When I learn a new Programming language, I tend to spend a lot of time in the documentation.

However, a lot of times I find this approach very tiring and soon I lose interest.

I think there is a better way.

In this series of articles I'm going to write down the though process and the journey of learning Haskell in practice by solving common algorithmic challenges as listed in various places like Leetcode, HackerEarth or GeeksForGeeks.

The idea is to learn the basics of the language in a practical way. I will also provide a sample implementation in a different language like Typescript for comparison.

Let's start with a typical challenge you may find in programming interview sites:

## Find minimum number of characters so that two strings become anagram

There are lots of variations on this problem as seen in the following list:

- https://www.tutorialcup.com/interview/string/remove-minimum-characters-two-strings-anagrams.htm
- https://www.geeksforgeeks.org/remove-minimum-number-characters-two-strings-become-anagram/
- https://www.hackerearth.com/practice/basic-programming/input-output/basics-of-input-output/practice-problems/algorithm/anagrams-651/description/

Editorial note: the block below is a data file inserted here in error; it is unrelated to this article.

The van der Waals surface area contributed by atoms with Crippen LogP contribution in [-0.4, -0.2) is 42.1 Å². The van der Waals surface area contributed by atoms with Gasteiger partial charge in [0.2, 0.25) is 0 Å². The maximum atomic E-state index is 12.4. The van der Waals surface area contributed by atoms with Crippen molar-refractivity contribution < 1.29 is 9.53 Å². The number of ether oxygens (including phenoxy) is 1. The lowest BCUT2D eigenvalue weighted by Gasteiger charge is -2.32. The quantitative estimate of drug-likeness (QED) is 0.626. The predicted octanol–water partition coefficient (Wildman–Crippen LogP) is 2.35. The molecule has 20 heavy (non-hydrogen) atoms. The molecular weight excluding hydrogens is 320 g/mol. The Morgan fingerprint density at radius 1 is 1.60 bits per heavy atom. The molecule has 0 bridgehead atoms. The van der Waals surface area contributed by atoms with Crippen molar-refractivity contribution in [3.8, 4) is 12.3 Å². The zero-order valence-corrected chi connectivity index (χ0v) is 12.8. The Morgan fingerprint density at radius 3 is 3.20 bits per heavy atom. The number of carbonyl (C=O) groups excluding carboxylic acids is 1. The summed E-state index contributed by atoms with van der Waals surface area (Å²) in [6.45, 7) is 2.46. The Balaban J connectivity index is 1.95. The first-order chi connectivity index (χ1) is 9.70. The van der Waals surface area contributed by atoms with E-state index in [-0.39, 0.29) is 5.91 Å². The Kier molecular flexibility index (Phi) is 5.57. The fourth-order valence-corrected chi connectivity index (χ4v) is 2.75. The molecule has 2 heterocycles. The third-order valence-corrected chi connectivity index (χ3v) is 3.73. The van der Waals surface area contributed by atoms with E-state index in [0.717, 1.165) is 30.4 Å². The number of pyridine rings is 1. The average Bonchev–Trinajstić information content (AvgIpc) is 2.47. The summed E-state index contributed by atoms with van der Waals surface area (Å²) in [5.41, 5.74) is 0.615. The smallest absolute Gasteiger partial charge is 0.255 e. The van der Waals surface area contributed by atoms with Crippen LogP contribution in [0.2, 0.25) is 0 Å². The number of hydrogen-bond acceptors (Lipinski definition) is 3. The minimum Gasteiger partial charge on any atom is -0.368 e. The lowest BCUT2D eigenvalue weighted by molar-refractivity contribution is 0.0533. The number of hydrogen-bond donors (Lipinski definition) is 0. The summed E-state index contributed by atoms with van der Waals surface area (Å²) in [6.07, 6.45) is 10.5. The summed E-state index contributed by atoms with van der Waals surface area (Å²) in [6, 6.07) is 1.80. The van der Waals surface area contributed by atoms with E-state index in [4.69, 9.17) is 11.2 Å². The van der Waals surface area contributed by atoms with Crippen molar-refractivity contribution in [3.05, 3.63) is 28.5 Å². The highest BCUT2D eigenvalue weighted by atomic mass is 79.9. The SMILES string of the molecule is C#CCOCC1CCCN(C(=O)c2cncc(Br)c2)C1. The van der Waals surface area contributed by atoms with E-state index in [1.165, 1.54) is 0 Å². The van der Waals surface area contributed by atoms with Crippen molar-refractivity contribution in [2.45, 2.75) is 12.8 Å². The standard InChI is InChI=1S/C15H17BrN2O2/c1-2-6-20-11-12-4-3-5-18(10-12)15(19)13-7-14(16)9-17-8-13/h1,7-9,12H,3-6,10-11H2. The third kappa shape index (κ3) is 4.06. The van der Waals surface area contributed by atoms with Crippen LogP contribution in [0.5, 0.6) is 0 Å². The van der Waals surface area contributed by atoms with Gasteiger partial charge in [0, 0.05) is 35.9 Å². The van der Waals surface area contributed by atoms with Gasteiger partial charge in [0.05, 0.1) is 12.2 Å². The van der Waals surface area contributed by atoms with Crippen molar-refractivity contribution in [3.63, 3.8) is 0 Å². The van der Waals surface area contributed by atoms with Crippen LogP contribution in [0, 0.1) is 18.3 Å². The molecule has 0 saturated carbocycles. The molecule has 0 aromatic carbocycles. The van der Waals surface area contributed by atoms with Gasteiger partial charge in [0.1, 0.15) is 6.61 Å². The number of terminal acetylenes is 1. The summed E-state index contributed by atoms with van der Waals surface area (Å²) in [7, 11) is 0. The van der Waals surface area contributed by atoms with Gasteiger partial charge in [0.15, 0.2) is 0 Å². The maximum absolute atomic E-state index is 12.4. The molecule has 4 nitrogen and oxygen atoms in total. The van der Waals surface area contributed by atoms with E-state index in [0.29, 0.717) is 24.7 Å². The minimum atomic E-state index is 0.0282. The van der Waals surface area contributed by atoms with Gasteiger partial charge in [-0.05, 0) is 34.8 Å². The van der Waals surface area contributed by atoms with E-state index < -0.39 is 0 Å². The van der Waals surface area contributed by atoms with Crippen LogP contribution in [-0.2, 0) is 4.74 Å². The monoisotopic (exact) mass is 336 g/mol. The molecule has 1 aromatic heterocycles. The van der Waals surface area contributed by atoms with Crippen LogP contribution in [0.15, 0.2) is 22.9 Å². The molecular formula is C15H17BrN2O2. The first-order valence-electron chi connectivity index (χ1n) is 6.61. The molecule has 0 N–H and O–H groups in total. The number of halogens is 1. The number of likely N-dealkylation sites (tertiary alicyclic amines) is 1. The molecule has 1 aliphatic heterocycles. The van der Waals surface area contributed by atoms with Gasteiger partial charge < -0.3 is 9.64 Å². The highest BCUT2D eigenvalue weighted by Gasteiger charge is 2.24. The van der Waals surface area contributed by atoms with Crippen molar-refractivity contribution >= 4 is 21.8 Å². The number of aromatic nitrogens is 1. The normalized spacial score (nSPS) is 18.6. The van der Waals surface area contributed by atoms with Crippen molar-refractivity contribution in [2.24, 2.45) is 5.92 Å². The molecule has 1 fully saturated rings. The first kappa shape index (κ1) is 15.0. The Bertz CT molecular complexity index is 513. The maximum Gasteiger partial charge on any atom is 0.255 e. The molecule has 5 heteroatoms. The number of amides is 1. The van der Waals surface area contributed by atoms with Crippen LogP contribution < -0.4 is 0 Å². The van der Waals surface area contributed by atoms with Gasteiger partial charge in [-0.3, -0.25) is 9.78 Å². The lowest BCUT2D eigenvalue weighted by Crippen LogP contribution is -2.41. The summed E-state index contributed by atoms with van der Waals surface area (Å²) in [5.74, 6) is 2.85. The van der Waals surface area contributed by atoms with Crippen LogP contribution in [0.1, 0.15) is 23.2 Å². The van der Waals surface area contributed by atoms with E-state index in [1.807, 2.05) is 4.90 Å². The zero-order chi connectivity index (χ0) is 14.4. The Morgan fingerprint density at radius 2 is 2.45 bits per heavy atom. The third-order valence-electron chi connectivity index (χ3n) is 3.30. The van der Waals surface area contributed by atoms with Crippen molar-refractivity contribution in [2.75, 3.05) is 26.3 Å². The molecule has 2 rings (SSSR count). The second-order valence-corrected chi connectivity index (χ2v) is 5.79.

- https://www.geeksforgeeks.org/least-number-manipulations-needed-ensure-two-strings-identical-characters/
- https://leetcode.com/problems/minimum-number-of-steps-to-make-two-strings-anagram/

We are given two strings `a`

and `b`

and we are asked to find the number of additions or removals that we need to perform one the first string so it becomes an anagram of the other.

For example given the strings:

```
a = cde
b = abc
```

The operations to turn `a`

into `b`

are the following:

- remove d
- add b
- remove e
- add c

So the result would be 4. The character `c`

exists in both strings so it does not count. So if we have two occurrences of the letter `b`

in the first string and only one in the second then we only have one extra operation as we will only have to add one extra `b`

.

This is the hint for the solution. We have to just calculate the count of characters of both strings and find the difference of their char counts.

For example in those two strings we have:

```
aCount = [(c, 1), (d, 1), (e, 1)]
bCount = [(a, 1), (b, 1), (c, 1)]
```

Then the minimum number of characters to become anagrams are:

```
c-c + (a - 0)+ (d - 0) + (e - 0) + (b - 0) = 1 - 1 + 1 + 1 + 1 + 1 = 4
```

## Coding it in Haskell

The easy part is finding the algorithm here. The hardest part is porting it into Haskell.

In the beginning, I had a hard time finding the way to perform basic string and list manipulation operations.

You can't just start mapping and folding things that have different types. Every-time you will have type errors. You need to be aware each type of the current types that you are holding into.

Also you cannot just print an int using `putStrLn`